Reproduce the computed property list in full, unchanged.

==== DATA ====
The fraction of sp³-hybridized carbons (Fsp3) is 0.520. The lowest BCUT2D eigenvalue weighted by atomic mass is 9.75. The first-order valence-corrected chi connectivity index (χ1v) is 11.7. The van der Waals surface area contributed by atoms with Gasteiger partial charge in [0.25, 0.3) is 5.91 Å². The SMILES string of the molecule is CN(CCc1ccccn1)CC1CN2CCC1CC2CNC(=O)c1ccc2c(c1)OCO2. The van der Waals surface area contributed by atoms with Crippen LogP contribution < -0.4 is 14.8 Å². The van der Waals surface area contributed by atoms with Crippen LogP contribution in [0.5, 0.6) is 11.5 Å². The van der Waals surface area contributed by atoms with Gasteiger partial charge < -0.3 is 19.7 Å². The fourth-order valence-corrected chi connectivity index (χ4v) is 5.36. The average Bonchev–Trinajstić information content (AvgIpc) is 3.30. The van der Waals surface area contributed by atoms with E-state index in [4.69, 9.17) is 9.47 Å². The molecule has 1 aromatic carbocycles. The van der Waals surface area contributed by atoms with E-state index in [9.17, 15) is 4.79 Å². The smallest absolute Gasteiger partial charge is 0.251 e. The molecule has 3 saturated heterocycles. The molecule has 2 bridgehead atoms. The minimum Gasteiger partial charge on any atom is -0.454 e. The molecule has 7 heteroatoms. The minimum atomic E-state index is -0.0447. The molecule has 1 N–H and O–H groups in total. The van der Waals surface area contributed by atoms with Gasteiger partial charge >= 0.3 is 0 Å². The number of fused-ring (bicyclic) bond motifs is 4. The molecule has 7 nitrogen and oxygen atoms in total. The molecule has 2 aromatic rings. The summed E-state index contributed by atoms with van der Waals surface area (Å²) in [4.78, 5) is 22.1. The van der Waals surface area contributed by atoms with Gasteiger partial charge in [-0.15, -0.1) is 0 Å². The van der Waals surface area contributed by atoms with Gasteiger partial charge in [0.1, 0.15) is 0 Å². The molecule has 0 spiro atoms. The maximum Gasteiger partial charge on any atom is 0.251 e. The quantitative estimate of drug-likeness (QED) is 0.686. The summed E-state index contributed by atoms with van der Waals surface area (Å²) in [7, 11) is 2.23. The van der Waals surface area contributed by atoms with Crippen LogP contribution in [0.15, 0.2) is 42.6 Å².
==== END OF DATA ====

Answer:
The fraction of sp³-hybridized carbons (Fsp3) is 0.520. The lowest BCUT2D eigenvalue weighted by atomic mass is 9.75. The first-order valence-corrected chi connectivity index (χ1v) is 11.7. The van der Waals surface area contributed by atoms with Gasteiger partial charge in [0.25, 0.3) is 5.91 Å². The SMILES string of the molecule is CN(CCc1ccccn1)CC1CN2CCC1CC2CNC(=O)c1ccc2c(c1)OCO2. The van der Waals surface area contributed by atoms with Crippen LogP contribution < -0.4 is 14.8 Å². The van der Waals surface area contributed by atoms with Crippen LogP contribution in [0.5, 0.6) is 11.5 Å². The van der Waals surface area contributed by atoms with Gasteiger partial charge < -0.3 is 19.7 Å². The fourth-order valence-corrected chi connectivity index (χ4v) is 5.36. The average Bonchev–Trinajstić information content (AvgIpc) is 3.30. The van der Waals surface area contributed by atoms with E-state index in [4.69, 9.17) is 9.47 Å². The molecule has 1 aromatic carbocycles. The van der Waals surface area contributed by atoms with E-state index in [9.17, 15) is 4.79 Å². The smallest absolute Gasteiger partial charge is 0.251 e. The molecule has 3 saturated heterocycles. The molecule has 2 bridgehead atoms. The minimum Gasteiger partial charge on any atom is -0.454 e. The molecule has 7 heteroatoms. The minimum atomic E-state index is -0.0447. The molecule has 1 N–H and O–H groups in total. The van der Waals surface area contributed by atoms with Gasteiger partial charge >= 0.3 is 0 Å². The number of fused-ring (bicyclic) bond motifs is 4. The molecule has 7 nitrogen and oxygen atoms in total. The molecule has 2 aromatic rings. The summed E-state index contributed by atoms with van der Waals surface area (Å²) in [4.78, 5) is 22.1. The van der Waals surface area contributed by atoms with Gasteiger partial charge in [-0.15, -0.1) is 0 Å². The van der Waals surface area contributed by atoms with Gasteiger partial charge in [0.1, 0.15) is 0 Å². The molecule has 0 spiro atoms. The maximum Gasteiger partial charge on any atom is 0.251 e. The quantitative estimate of drug-likeness (QED) is 0.686. The summed E-state index contributed by atoms with van der Waals surface area (Å²) in [7, 11) is 2.23. The van der Waals surface area contributed by atoms with Crippen LogP contribution in [0.15, 0.2) is 42.6 Å².